Policy Study

Connecticut Ranks 31st in the Nation in Highway Performance and Cost-Effectiveness


Connecticut's Rankings in the
26th Annual Highway Report

CategoryRank
overall
Overall
31
total-disbursements-per-mile
Total Disbursements per Mile
43
capital-bridge-disbursements-per-mile
Capital & Bridge Disbursements per Mile
43
maintenance-disbursements-per-mile
Maintenance Disbursements per Mile
40
administrative-disbursements-per-mile
Administrative Disbursements per Mile
30
rural-interstate-percent-poor-condition
Rural Interstate Pavement Condition
1
urban-interstate-percent-poor-condition
Urban Interstate Pavement Condition
5
rural-other-principal-arterial-percent-narrow-lanes
Rural Arterial Pavement Condition
40
rural-other-principal-arterial-percent-poor-condition
Urban Arterial Pavement Condition
31
urbanized-area-congestion-peak-hours-spent-in-congestion-per-auto-commuter
Urbanized Area Congestion
33
bridges-percent-deficient
Structurally Deficient Bridges
22
fatality-rate-per-100-million-vehicle-miles-of-travel
Overall Fatality Rate
9
fatality-rate-per-100-million-vehicle-miles-of-travel
Rural Fatality Rate
3
fatality-rate-per-100-million-vehicle-miles-of-travel
Urban Fatality Rate
14

Connecticut's Overall Ranking in Recent Annual Highway Reports

Connecticut’s highway system ranks 31th in the nation in overall cost-effectiveness and condition, according to the Annual Highway Report by Reason Foundation. This is a four-spot improvement from 35th in the previous report.

Connecticut ranks in the bottom 15 in overall disbursements, capital and bridge disbursements, maintenance disbursements, and rural arterial pavement quality. But Connecticut ranks ahead of peer states New Jersey and Rhode Island in all four of these categories.

In safety and performance categories, Connecticut ranks 9th in overall fatality rate, 22nd in structurally deficient bridges, 33rd in traffic congestion, 5th in urban Interstate pavement condition, and 1st in rural Interstate pavement condition.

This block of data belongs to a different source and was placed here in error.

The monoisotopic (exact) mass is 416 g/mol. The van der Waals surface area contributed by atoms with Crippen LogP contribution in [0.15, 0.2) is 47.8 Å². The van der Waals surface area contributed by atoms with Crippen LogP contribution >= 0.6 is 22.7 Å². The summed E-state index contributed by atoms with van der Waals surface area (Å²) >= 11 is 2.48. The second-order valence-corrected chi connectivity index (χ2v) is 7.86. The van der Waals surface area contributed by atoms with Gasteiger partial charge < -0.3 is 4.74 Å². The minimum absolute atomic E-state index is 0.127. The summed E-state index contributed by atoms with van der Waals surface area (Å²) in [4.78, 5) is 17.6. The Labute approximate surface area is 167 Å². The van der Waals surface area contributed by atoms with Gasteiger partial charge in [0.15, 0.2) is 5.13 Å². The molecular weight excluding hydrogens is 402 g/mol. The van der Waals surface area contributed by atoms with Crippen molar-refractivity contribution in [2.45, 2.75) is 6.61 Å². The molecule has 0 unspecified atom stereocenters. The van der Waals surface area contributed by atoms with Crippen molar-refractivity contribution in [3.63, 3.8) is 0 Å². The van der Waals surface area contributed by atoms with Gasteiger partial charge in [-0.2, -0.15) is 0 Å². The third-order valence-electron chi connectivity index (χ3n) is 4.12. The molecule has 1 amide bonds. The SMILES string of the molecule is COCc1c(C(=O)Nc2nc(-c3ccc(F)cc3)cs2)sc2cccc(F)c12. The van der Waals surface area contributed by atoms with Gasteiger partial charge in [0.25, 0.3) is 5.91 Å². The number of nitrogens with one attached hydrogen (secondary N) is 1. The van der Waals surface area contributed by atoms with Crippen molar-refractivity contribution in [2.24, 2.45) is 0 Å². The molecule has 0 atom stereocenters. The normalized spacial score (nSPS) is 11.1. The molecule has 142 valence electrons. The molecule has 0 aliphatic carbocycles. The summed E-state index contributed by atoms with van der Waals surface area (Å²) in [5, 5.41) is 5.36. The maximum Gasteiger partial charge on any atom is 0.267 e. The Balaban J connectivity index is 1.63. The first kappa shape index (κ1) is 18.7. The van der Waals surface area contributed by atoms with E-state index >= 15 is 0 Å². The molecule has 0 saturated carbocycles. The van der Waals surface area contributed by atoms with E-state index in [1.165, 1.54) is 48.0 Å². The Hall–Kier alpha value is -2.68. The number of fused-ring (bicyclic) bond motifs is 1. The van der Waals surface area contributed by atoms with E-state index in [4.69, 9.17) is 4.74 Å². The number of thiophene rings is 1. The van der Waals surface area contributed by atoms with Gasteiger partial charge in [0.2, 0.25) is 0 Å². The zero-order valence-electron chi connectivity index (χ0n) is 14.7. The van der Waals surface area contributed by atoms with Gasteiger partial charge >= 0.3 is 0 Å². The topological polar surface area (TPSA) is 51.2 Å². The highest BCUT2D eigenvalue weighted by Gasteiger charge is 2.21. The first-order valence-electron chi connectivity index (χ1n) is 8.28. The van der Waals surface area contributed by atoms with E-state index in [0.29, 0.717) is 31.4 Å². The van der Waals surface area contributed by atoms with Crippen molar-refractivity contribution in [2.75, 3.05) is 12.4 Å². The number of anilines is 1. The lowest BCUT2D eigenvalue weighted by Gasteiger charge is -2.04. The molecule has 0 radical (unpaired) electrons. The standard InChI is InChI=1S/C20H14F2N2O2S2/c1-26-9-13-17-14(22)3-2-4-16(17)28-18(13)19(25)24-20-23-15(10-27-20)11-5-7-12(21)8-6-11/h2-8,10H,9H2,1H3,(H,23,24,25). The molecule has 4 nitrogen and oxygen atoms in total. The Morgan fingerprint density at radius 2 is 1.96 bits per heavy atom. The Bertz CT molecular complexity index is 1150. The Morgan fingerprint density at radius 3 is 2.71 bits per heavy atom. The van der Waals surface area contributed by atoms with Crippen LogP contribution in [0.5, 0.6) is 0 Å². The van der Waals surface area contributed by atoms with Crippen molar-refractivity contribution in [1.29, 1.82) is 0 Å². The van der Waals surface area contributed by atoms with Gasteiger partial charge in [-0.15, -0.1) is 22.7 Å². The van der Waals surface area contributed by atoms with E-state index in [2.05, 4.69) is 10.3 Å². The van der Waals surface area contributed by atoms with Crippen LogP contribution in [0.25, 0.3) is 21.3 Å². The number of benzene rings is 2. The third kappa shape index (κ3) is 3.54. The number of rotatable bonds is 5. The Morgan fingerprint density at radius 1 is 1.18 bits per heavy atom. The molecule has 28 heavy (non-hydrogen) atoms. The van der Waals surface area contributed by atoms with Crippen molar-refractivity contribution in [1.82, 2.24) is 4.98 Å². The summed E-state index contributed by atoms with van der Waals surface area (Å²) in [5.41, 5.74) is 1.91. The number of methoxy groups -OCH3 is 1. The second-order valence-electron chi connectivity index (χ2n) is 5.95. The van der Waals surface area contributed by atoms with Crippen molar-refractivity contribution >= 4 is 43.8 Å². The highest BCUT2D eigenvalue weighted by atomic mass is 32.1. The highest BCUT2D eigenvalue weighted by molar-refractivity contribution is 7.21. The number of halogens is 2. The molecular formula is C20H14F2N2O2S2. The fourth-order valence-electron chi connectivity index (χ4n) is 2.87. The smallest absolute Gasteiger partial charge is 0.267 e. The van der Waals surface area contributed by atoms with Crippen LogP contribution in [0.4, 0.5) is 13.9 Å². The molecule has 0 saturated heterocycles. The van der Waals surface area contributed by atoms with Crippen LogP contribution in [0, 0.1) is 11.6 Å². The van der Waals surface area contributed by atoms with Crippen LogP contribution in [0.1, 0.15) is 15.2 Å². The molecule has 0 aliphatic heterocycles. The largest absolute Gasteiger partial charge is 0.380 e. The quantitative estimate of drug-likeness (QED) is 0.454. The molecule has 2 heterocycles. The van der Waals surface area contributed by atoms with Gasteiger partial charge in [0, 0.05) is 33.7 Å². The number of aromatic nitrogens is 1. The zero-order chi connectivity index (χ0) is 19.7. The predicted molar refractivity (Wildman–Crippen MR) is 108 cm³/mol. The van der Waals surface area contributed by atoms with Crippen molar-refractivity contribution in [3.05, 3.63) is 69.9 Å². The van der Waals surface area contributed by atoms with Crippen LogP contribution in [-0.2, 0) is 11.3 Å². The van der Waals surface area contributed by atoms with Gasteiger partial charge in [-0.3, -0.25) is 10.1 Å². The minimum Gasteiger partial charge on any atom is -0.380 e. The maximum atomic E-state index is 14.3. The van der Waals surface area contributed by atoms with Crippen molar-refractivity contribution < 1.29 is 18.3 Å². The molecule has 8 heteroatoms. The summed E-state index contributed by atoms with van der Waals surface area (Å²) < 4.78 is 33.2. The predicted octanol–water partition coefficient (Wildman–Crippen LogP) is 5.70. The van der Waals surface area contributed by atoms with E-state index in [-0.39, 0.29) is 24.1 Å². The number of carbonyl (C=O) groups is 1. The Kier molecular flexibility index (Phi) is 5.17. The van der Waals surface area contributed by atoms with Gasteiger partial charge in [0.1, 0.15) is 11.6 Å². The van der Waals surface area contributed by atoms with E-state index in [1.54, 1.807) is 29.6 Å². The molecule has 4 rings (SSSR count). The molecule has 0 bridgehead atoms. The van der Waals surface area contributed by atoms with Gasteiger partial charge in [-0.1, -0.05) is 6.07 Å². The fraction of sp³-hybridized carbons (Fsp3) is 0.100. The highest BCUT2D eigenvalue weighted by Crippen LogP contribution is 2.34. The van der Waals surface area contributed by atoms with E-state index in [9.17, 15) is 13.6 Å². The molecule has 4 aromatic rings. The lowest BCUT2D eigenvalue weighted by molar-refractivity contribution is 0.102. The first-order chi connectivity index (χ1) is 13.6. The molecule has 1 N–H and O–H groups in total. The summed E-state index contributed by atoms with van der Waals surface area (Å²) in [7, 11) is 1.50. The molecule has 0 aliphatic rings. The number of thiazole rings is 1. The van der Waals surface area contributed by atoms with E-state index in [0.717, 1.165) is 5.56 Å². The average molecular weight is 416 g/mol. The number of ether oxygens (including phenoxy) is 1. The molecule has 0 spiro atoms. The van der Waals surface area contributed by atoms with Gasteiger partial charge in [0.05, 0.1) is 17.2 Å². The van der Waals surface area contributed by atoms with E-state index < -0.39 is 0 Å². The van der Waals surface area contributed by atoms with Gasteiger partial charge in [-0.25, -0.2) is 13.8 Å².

On spending, Connecticut spends $205,802 per state-controlled mile of highway. It ranks 43rd in total spending per mile and 43rd in capital and bridge costs per mile.

Connecticut’s best rankings are in rural Interstate pavement condition (1st) and rural fatality rate (3rd).

Connecticut’s worst rankings are in total disbursements per mile (43rd) and capital and bridge disbursements per mile (43rd).

Connecticut’s drivers waste 14.75 hours a year in traffic congestion, ranking 33rdin the nation.

Connecticut’s state-controlled highway mileage makes it the 44th largest highway system in the country.

“To continue to improve in the report’s overall rankings, Connecticut needs to have its high spending translate into better overall condition of its arterial system. The state ranks in the bottom 20 in both rural arterial pavement quality and urban arterial pavement quality,” said Baruch Feigenbaum, lead author of the Annual Highway Report and senior managing director of transportation policy at Reason Foundation. “Connecticut’s costs while high are lower than its peer states.”

Additional Analysis

Compared to nearby states, Connecticut’s overall highway performance is better than New York (ranks 46th) and Massachusetts (ranks 43rd) but worse than New Hampshire (ranks 19th).

Connecticut is doing better than other comparable states, like New Jersey (ranks 50th) and Rhode Island (ranks 49th).

While Connecticut only ranks 31st, that ranking is relatively high for a small-in-geographic- size northeastern state. What is Connecticut doing right? Connecticut’s Interstates have fantastic pavement condition and all three of the state’s fatality ratings are low. The state still has room for improvement; the arterial pavement is in generally poor condition and the percentage of structurally deficient bridges could be lowered. Connecticut does spend a lot for its roadway system. But it has a generally high-quality system.

Connecticut is one of nine states that spend $200,000 per lane-mile or more on total expenditures. The others are New Jersey, New York, Massachusetts, Florida, Rhode Island, Maryland, California, and Washington.
Reason Foundation’s Annual Highway Report measures the condition and cost-effectiveness of state-controlled highways in 13 categories, including pavement condition, traffic congestion, structurally deficient bridges, traffic fatalities, and spending (capital, maintenance, administrative, total) per mile.